The following styles are presented herein:
- Agano Ware
- Irabo Ware
- Neriage (Marble Ware)
- Sansai (Nara Sansai Three-Color Ware)
- Takatori Ware
Agano Ware. Ceramic style produced in the Fukuchiyama area of Kyushu (Fukuoka Prefecture). The Agano kilns date back to 1602, when Korean potter Sonkai was invited to establish a kiln for Lord Hosokawa Tadaoki. The kiln's output was highly focused on wares for the tea ceremony, and thus Agano ware is typically glazed and characterized by a simple lightness and beauty. Lord Hosokawa was instructed in the tea ceremony by the great tea master Sen no Rikyu, and the wares of his kilns soon found favor with Kobori Enshu, another famous tea master of that period. Agano ware today is no longer exclusively related to the tea ceremony. See also "Takatori." Photo - plate by unknown artist.
A stoneware of Korean origin that was introduced to Japan sometime in the 16th and 17th centuries, and was admired largely for its use in the tea ceremony. The name Irabo was derived from the Japanese "ira-ira," meaning annoyed or irritable. This referred to the rough surface texture of Irabo tea bowls, itself a reflection of the clay, sand mix, and thin glazing typical of the style. Photo. Chawan by Korean potter DONG-GYU SEO
Neriage (Marbled Ware)
Matsui Kosei (1927 - ) was named a Living National Treasure in 1993 for his neriage work. Other neriage potters of note are Matsui's son, Matsui Koyo, and fifth-generation potter Ito Sekisui of the Sekisui Kiln in Niigata. Neriage is a painstaking, labor-intensive style, and works take a long time to complete. A potter places layers of different-colored clays together to form sandwich-like layers, then carefully carves and slices the stack into the designs and shapes s/he has mapped out. Since the process is so time-consuming, very few potters take it on. PHOTO: Multi-colored marbled ware by Matsui Kosei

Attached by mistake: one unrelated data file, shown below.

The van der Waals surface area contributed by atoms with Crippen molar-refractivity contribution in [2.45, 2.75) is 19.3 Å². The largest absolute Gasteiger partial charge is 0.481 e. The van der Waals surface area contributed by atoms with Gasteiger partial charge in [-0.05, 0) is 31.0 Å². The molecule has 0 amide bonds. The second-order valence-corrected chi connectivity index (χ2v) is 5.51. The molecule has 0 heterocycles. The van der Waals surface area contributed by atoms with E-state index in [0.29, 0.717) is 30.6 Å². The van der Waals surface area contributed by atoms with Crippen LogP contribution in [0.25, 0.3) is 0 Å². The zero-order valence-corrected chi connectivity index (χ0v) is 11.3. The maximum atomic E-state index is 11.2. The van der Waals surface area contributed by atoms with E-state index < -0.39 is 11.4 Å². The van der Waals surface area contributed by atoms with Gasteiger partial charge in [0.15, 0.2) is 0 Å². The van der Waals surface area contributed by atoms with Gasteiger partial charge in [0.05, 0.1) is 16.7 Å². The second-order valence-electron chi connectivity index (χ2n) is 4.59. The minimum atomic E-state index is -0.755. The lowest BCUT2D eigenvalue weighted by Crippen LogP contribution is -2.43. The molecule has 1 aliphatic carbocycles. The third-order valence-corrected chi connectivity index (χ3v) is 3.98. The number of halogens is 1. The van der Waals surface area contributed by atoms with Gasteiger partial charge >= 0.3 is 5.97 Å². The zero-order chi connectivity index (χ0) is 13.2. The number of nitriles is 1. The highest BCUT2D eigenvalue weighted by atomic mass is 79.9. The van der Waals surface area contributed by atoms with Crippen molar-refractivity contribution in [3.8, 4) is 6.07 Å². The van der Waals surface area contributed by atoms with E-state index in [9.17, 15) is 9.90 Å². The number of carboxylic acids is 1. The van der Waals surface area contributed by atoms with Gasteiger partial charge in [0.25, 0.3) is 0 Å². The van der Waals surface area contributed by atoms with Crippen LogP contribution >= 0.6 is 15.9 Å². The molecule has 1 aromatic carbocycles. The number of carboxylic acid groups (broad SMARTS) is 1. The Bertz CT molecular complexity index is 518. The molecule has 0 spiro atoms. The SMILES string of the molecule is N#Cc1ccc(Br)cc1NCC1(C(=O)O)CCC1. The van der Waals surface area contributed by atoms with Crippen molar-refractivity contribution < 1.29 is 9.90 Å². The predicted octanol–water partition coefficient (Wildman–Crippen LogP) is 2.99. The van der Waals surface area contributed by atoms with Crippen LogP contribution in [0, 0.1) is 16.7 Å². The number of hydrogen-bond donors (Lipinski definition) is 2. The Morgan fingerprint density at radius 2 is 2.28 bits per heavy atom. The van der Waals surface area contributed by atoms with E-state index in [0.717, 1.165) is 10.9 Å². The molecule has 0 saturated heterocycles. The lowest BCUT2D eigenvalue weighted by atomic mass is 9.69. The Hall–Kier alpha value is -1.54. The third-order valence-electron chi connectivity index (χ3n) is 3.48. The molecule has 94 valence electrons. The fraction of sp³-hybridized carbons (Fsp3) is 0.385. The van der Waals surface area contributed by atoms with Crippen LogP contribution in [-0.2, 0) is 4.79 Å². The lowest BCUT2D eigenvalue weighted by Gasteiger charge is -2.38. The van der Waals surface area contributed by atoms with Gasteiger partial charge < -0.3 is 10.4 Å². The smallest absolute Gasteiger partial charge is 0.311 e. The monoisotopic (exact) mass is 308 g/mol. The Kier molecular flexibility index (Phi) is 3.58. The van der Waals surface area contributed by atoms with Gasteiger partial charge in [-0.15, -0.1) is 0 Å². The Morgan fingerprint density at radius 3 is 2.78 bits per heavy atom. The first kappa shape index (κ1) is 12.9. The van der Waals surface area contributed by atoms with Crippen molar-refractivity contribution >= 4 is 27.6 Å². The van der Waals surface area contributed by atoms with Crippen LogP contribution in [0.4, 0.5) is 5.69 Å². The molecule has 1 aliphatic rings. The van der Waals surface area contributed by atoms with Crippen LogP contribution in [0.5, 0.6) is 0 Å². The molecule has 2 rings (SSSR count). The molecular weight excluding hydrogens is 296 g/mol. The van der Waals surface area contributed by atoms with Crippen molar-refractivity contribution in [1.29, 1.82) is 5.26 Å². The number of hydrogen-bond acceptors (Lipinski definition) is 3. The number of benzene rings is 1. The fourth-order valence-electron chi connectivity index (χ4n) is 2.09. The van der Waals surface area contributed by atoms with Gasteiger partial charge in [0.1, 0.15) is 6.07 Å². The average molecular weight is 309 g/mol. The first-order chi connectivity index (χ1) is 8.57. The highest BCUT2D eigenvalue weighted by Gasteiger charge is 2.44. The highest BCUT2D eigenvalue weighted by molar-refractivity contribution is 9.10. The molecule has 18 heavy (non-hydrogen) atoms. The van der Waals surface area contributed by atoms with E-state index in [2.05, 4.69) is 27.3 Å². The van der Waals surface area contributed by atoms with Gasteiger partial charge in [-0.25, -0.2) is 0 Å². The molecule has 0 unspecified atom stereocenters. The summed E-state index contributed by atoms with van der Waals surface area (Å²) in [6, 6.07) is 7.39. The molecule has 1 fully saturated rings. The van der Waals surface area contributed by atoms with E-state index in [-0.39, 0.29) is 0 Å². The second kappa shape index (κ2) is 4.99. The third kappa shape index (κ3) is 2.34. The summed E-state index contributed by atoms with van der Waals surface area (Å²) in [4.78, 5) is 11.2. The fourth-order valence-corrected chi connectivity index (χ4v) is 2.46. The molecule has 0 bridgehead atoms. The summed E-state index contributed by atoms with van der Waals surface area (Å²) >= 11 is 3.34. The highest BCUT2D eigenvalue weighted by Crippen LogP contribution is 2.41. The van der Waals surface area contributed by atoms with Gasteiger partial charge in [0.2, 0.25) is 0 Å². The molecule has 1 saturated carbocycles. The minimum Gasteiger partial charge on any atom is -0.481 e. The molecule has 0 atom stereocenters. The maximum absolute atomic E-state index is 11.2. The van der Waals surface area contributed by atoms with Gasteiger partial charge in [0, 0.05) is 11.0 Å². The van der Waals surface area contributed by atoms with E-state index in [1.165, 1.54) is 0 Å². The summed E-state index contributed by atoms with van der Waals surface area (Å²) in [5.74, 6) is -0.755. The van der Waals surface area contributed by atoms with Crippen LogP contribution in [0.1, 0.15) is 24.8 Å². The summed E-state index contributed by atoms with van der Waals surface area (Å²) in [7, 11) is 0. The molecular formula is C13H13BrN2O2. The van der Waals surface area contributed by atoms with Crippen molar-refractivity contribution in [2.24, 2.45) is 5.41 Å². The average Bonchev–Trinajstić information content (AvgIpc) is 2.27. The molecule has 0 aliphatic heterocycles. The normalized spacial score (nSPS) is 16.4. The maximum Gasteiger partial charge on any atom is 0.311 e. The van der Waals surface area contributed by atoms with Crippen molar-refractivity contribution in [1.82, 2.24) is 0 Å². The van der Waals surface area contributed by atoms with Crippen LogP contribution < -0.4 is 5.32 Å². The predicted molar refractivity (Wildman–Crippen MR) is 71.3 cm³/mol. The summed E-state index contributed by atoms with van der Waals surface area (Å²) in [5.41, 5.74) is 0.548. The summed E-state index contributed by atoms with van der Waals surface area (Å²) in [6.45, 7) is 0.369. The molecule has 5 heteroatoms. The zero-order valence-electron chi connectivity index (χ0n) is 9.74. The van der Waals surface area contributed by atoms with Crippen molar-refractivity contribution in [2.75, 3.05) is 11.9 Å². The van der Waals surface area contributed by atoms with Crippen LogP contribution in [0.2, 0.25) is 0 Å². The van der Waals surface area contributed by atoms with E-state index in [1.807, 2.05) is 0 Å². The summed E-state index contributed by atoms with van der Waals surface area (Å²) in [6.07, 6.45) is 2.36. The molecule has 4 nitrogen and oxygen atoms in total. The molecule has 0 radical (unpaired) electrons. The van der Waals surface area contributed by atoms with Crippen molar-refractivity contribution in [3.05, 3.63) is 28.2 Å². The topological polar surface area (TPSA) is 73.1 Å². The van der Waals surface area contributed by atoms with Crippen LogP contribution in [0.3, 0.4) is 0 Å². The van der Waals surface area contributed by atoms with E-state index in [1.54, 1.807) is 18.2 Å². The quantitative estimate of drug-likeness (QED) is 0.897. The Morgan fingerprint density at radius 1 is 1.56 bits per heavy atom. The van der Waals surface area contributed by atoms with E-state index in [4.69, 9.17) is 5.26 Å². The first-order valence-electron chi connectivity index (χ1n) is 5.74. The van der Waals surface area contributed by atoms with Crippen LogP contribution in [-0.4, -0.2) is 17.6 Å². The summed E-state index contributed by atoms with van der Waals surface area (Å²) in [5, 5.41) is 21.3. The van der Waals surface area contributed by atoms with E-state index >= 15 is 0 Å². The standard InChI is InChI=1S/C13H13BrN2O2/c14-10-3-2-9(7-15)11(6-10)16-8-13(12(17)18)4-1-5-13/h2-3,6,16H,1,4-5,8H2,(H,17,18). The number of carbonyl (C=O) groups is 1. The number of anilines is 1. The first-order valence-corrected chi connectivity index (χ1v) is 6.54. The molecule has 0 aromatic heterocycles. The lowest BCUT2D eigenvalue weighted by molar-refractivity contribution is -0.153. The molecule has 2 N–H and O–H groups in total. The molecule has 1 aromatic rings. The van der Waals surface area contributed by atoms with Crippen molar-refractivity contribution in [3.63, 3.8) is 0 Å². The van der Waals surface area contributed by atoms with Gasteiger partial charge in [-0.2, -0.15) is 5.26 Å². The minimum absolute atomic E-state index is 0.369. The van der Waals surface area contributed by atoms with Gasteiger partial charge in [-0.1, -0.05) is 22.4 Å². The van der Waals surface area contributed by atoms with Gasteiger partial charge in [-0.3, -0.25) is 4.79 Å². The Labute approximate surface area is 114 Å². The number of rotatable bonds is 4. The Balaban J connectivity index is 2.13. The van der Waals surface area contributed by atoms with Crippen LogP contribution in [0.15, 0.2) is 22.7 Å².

Sansai. Three-color ware
Originated in China or Korea around the 8th century,
and introduced to Japan during the Nara Era
(710 - 794). It is thus known as Nara Sansai in Japan. But in the Heian Period (794 - 1192 A.D.) the sansai style declines in popularity as other glazes (green glaze, ash glaze) gain the favor of Japan's upper classes. Top Photo: Courtesy of Suntory Museum of Art. Bottom Photo, piece by Living National Treasure Kato Takuo.
Takatori Ware. Ceramic style made in Chikuzen area in Kyushu (Fukuoka Prefecture). Takatori pottery traces its roots to Korean potters who were brought back to Japan after Hideyoshi's invasions at the end of the 16th century. Lord Nagamasa Kuroda established the first kiln in 1600 at the foot of Mt. Takatori. Pal San, a Korean potter, was later know as Hassan and subsequently adopted the name Takatori.
Takatori is one of the famous seven kilns of Edo-Period tea master Kobori Enshu, and is renowned for its chadogu (tea utensils). See also "Agano." PHOTOS: Top - Late Meiji Period Chawan, Unknown Artist. Bottom - Rare Ido-style (deep well style) by 13th generation potter Takatori Hasen (1935 - )